Brilliant and entertaining mathematician Kit Yates illuminates seven mathematical concepts that shape our daily lives.
From birthdays to birth rates to how we perceive the passing of time, mathematical patterns shape our lives. But for those of us who left math behind in high school, the numbers and figures we encounter as we go about our days can leave us scratching our heads, feeling as if we’re fumbling through a mathematical minefield. In this eye-opening and “welcome addition to the math-for-people-who-hate-math” (Kirkus Reviews), Kit Yates illuminates hidden principles that can help us understand and navigate the chaotic and often opaque surfaces of our world.
In The Math of Life and Death, Yates takes us on a “dizzying, dazzling” (Nature) tour of everyday situations and grand-scale applications of mathematical concepts, including exponential growth and decay, optimization, statistics and probability, and number systems. Along the way he reveals the mathematical undersides of controversies over DNA testing, Ponzi schemes, viral marketing, and historical events such as the Chernobyl disaster and the Amanda Knox trial. Readers will finish this book with an enlightened perspective on the news, the law, medicine, and history, and will be better equipped to make personal decisions and solve problems with math in mind, whether it’s choosing the shortest checkout line at the grocery store or halting the spread of a deadly disease.
Kit Yates is a Senior Lecturer in the Department of Mathematical Sciences and codirector of the Centre for Mathematical Biology at the University of Bath. He completed his PhD in mathematics at the University of Oxford in 2011. His research into mathematical biology has been covered by the BBC, TheGuardian, TheTelegraph, the Daily Mail (London), RTE, Scientific American, and Reuters amongst others. The Math of Life and Death is his first book.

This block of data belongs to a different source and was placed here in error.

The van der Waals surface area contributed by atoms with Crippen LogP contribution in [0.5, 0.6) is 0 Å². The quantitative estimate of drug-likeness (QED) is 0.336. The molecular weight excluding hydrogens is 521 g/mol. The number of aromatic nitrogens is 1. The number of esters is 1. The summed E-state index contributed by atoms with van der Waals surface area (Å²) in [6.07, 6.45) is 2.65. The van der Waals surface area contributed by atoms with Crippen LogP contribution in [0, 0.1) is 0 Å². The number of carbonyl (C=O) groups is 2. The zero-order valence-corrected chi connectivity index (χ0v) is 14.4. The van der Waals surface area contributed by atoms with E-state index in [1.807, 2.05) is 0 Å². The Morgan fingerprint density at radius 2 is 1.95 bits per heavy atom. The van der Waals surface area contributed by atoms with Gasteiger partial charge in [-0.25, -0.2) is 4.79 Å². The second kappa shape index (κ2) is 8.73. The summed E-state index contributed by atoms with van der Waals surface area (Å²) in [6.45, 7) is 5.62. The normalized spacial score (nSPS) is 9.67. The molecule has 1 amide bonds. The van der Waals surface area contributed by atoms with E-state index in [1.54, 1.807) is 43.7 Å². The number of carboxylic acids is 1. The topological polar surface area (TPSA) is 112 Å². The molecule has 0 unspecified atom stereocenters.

“A welcome addition to the math-for-people-who-hate-math genre...All but the stubbornly innumerate will enjoy this amusing mathematical miscellany.” —Kirkus Reviews
“Ponzi schemes, nuclear fission, and viral marketing are just a few of the topics covered in this savvy book from first-time author Yates…Any inquisitive and open-minded reader can enjoy this valuable primer on the use and abuse of numbers in the everyday world.” —Publishers Weekly
“Kit Yates is a brilliant explainer and storyteller. Perhaps most charming of all, his stories are a bit like Sherlock Holmes tales: mysteries whose solutions seem surprising and then elementary, once the clever reasoning behind them is revealed. I loved this book and learned something on every page.” —Steven Strogatz, professor of mathematics, Cornell University, and author of Infinite Powers and The Joy of X
“Kit Yates shows how our private and social lives are suffused by mathematics. Ignorance may bring tragedy or farce. This is an exquisitely interesting book. It’s a deeply serious one too and, for those like me who have little math, it’s delightfully readable.” —Ian McEwan, author of Atonement
“Kit Yates is a natural storyteller. Through fascinating stories and examples, he shows how math is the beating heart of so much of modern life. An exciting new voice in the world of science communication.” —Marcus du Sautoy, author of The Music of the Primes
“Used wisely, mathematics can save your life. Used unwisely, it can ruin it. A lucid and enthralling account of why math matters in everyone’s life. A real eye-opener.” —Ian Stewart, author of In Pursuit of the Unknown: 17 Equations That Changed the World
“This crisp, clear and compelling book is about the liminal spaces between expertise in mathematics and hardline decision-making, taking you on a powerful journey about truth and belief and what math actually is, out in the wild.” —Times Education Supplement (UK)
“Many people assume that the closest math gets to their daily lives is when it’s time to calculate the tip at a restaurant or the discount being offered at a store. But mathematician Yates shows that everyone—even the most math-phobic among us—interacts with math much more often and deeply than we realize.” —Scientific American